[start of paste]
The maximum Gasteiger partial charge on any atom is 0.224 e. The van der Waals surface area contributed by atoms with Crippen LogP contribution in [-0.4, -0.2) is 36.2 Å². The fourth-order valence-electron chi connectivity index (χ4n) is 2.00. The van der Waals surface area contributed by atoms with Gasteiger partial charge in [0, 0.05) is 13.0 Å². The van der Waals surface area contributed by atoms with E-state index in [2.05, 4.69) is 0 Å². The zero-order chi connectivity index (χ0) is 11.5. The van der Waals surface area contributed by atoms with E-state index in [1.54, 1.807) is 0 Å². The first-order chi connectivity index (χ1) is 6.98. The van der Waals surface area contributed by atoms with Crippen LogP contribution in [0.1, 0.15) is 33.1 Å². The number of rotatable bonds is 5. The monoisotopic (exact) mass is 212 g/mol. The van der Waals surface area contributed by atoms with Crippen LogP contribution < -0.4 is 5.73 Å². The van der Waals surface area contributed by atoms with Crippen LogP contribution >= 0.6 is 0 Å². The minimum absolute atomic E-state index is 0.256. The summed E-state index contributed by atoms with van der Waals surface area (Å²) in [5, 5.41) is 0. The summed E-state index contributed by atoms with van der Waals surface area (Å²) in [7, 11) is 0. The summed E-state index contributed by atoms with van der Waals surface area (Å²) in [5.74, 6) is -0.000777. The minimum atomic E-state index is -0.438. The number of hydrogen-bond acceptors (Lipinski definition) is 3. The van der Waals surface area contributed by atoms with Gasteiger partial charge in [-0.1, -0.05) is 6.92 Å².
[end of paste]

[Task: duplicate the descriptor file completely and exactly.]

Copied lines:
The maximum Gasteiger partial charge on any atom is 0.224 e. The van der Waals surface area contributed by atoms with Crippen LogP contribution in [-0.4, -0.2) is 36.2 Å². The fourth-order valence-electron chi connectivity index (χ4n) is 2.00. The van der Waals surface area contributed by atoms with Gasteiger partial charge in [0, 0.05) is 13.0 Å². The van der Waals surface area contributed by atoms with E-state index in [2.05, 4.69) is 0 Å². The zero-order chi connectivity index (χ0) is 11.5. The van der Waals surface area contributed by atoms with E-state index in [1.54, 1.807) is 0 Å². The first-order chi connectivity index (χ1) is 6.98. The van der Waals surface area contributed by atoms with Crippen LogP contribution in [0.1, 0.15) is 33.1 Å². The number of rotatable bonds is 5. The monoisotopic (exact) mass is 212 g/mol. The van der Waals surface area contributed by atoms with Crippen LogP contribution < -0.4 is 5.73 Å². The van der Waals surface area contributed by atoms with Crippen LogP contribution >= 0.6 is 0 Å². The minimum absolute atomic E-state index is 0.256. The summed E-state index contributed by atoms with van der Waals surface area (Å²) in [5, 5.41) is 0. The summed E-state index contributed by atoms with van der Waals surface area (Å²) in [7, 11) is 0. The summed E-state index contributed by atoms with van der Waals surface area (Å²) in [5.74, 6) is -0.000777. The minimum atomic E-state index is -0.438. The number of hydrogen-bond acceptors (Lipinski definition) is 3. The van der Waals surface area contributed by atoms with Gasteiger partial charge in [-0.1, -0.05) is 6.92 Å².